Transcription of operon’s structural genes
Regulatory genes are continually transcribed, so their activity depends upon
how efficient their promoters are in binding RNA polymerase.
 They produce repressor molecules continuously, but slowly.
 Operons are still expressed even though repressor molecules are
always present, because repressors are not always capable of blocking
transcription; they alternate between inactive and active
conformations.
A repressor’s activity depends upon the presence of key metabolites in the
cell.
 Regulation of the trp is an example of how a metabolite cues a
repressor.
 Repressible enzymes catalyze the anabolic pathway that produces
tryptophan, an amino acid
 Tryptophan accumulation represses synthesis of the enzymes that
catalyze its production.
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------ absent---------- Tryptophan ------- present ------repressor protein is in
inactive conformation
repressor protein is in
active conformation
trp is turned on
binds to operator
trp is switched off
How does tryptophan activate the repressor protein?
 The repressor protein, which normally has a low affinity for the operator, has
a DNA binding site plus an allosteric site specific for tryptophan
 When tryptophan binds to the repressor’s allosteric site, it activates the
repressor causing it to change its conformation
 The activated repressor binds to the operator, which switches the trp operon
off.
 Tryptophan functions in this regulatory system as a corepressor
Corepressor = a molecule, usually a metabolite, that binds to a repressor protein,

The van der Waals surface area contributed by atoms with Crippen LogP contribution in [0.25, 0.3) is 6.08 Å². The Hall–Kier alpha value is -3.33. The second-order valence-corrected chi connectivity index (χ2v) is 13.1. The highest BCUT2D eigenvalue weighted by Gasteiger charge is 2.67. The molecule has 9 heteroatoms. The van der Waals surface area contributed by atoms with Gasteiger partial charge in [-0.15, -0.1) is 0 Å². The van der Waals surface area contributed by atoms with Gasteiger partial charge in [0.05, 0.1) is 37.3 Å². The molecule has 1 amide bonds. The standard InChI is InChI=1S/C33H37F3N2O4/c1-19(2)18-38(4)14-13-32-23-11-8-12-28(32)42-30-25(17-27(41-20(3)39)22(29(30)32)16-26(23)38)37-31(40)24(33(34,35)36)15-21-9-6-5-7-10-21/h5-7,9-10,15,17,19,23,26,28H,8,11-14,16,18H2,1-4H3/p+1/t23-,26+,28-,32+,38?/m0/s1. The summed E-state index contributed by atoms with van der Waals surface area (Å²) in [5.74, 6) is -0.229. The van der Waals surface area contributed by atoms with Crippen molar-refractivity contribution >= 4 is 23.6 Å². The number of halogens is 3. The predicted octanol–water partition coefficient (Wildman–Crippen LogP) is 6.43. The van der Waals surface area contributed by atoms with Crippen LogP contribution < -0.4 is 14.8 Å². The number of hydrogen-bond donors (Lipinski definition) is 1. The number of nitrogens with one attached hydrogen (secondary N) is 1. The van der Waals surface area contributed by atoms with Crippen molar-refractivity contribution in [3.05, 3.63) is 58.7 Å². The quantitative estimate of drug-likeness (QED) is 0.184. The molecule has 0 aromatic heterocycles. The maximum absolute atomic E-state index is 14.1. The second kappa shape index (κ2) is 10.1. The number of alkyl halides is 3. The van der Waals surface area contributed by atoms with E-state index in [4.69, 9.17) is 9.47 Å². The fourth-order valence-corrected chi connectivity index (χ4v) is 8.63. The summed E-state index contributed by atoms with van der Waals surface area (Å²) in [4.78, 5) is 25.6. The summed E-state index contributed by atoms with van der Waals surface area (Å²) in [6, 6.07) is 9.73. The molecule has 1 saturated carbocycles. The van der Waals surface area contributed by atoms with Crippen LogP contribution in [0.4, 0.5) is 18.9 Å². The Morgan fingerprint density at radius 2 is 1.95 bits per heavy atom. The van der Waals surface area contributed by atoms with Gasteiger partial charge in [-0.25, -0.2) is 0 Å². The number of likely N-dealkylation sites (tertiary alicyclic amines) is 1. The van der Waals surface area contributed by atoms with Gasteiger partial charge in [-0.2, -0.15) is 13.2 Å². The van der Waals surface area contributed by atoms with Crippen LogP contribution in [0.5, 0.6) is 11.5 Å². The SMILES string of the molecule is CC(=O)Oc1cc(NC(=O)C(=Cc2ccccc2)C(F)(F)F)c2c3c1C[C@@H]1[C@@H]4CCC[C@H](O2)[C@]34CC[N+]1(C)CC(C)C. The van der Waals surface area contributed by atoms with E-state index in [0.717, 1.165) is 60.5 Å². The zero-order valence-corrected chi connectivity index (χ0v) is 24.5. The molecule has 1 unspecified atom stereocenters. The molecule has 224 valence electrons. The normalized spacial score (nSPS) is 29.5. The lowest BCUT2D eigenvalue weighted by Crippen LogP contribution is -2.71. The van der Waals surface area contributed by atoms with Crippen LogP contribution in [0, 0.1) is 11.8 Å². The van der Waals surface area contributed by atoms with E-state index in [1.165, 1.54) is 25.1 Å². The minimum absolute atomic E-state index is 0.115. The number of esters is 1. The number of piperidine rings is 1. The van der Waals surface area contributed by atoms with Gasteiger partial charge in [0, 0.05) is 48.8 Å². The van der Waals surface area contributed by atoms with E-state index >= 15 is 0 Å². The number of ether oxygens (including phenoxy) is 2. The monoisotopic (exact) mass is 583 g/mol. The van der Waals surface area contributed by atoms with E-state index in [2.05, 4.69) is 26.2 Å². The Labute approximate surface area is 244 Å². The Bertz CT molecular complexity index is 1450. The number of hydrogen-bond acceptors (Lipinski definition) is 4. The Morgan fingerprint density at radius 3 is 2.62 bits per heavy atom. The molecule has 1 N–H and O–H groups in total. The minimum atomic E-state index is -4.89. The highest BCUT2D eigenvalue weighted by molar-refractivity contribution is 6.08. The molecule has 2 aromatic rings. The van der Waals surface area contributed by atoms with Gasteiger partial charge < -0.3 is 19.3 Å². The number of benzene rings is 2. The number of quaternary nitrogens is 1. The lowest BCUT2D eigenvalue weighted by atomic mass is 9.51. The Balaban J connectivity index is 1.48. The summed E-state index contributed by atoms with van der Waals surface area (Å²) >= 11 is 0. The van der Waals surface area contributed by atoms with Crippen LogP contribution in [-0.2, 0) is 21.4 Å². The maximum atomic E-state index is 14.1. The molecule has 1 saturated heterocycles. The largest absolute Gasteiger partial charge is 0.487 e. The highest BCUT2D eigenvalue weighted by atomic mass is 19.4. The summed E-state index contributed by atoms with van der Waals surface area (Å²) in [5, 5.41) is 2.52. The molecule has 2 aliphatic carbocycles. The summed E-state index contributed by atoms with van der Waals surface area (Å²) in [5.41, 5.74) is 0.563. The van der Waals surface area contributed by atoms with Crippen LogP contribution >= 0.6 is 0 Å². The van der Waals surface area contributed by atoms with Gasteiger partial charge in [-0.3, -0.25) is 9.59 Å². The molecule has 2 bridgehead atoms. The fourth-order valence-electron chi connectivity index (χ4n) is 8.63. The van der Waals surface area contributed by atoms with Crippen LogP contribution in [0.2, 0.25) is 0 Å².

causing the repressor to change into its active conformation.
 Only the repressor-corepressor complex can attach to the operator and turn
off the operon
 When tryptophan concentrations drop, it is less likely to be bound to
repressor protein. The trp operon, once free from repression, begins
transcription.
 As concentrations of tryptophan rise, it turns off its own production by
activating the repressor
 Enzymes of the tryptophan pathway are said to be repressible.
B. Repressible versus Inducible enzymes: Two types of negative gene regulation
Repressible enzymes = enzymes which have their synthesis inhibited by a
metabolite (e.g., tryptophan)
Inducible enzymes = enzymes which have their synthesis stimulated or
induced by specific metabolites
5
Some operons can be switched on or induced by specific metabolites (e.g., lac
operon in E. coli).
 E. coli can metabolize the disaccharide lactose. Once lactose is
transported into the cell, Betagalactosidase cleaves lactose into
glucose and galactose:
Lactose






Beta-galactosidase
glucose + galactose
(both monosaccharides)
When E. coli is in a lactose-free medium, it only contains a few Betagalactosidase molecules.
When lactose is added to the medium, E. coli increases the number of
mRNA molecules coding for Beta-galactodase. These mRNA
molecules are quickly translated into thousands of Beta-galactosidase
molecules.
Lactose metabolism in E. coli is programmed by the lac operon which
has three structural genes:
1. lac Z - codes for Beta-galactosidase which hydrolyzes lactose
2. lac Y – codes for permease, a membrane protein that transports
lactose into the cell.
3. Lac A - Codes for transcetylase, an enzyme that has no known role
in lactose metabolism.
The lac operon has a single promoter and operator. The lac repressor
is innately active, so it attaches to the operon without a corepressor.
Allolactose, an isomer of lactose, acts as an inducer to turn on the lac
operon.
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Allolactose
Binds to repressor
Inactivated repressor loses affinity for
Lac operon
Operon is transcribed
Enzymes for lactose metabolism are
Produced
Differences between repressible and inducible operons reflect differences in the
pathways they control.
Repressible enzymes
Inducible enzymes
Their genes are switched on until a
Their genes are switched off until a
specific metabolite activates the